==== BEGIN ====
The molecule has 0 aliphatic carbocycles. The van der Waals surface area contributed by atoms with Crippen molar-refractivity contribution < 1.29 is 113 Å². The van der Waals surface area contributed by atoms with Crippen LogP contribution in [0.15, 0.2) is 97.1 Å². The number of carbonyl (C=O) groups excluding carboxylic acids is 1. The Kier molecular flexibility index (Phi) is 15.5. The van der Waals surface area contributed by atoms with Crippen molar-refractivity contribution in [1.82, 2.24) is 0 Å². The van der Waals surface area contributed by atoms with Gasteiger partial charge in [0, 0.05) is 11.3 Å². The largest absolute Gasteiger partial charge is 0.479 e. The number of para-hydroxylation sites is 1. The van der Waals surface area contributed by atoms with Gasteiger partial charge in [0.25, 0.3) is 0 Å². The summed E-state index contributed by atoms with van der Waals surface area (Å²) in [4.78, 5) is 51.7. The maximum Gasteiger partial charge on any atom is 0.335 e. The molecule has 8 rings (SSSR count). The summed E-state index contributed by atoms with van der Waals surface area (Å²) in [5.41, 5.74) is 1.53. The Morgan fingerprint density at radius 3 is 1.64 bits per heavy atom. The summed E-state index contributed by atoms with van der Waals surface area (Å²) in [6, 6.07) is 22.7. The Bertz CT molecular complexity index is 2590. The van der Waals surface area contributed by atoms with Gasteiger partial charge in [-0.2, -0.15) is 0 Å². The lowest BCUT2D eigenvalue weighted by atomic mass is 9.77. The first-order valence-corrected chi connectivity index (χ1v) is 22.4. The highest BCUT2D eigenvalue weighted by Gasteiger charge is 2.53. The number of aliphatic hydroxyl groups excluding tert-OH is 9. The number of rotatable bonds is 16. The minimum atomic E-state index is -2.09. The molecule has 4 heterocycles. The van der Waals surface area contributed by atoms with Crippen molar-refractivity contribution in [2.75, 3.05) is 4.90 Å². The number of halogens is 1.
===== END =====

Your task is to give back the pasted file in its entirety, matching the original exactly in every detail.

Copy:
The molecule has 0 aliphatic carbocycles. The van der Waals surface area contributed by atoms with Crippen molar-refractivity contribution < 1.29 is 113 Å². The van der Waals surface area contributed by atoms with Crippen LogP contribution in [0.15, 0.2) is 97.1 Å². The number of carbonyl (C=O) groups excluding carboxylic acids is 1. The Kier molecular flexibility index (Phi) is 15.5. The van der Waals surface area contributed by atoms with Crippen molar-refractivity contribution in [1.82, 2.24) is 0 Å². The van der Waals surface area contributed by atoms with Gasteiger partial charge in [0, 0.05) is 11.3 Å². The largest absolute Gasteiger partial charge is 0.479 e. The number of para-hydroxylation sites is 1. The van der Waals surface area contributed by atoms with Gasteiger partial charge in [0.25, 0.3) is 0 Å². The summed E-state index contributed by atoms with van der Waals surface area (Å²) in [4.78, 5) is 51.7. The maximum Gasteiger partial charge on any atom is 0.335 e. The molecule has 8 rings (SSSR count). The summed E-state index contributed by atoms with van der Waals surface area (Å²) in [5.41, 5.74) is 1.53. The Morgan fingerprint density at radius 3 is 1.64 bits per heavy atom. The summed E-state index contributed by atoms with van der Waals surface area (Å²) in [6, 6.07) is 22.7. The Bertz CT molecular complexity index is 2590. The van der Waals surface area contributed by atoms with Gasteiger partial charge in [-0.2, -0.15) is 0 Å². The lowest BCUT2D eigenvalue weighted by atomic mass is 9.77. The first-order valence-corrected chi connectivity index (χ1v) is 22.4. The highest BCUT2D eigenvalue weighted by Gasteiger charge is 2.53. The number of aliphatic hydroxyl groups excluding tert-OH is 9. The number of rotatable bonds is 16. The minimum atomic E-state index is -2.09. The molecule has 4 heterocycles. The van der Waals surface area contributed by atoms with Crippen molar-refractivity contribution in [2.75, 3.05) is 4.90 Å². The number of halogens is 1.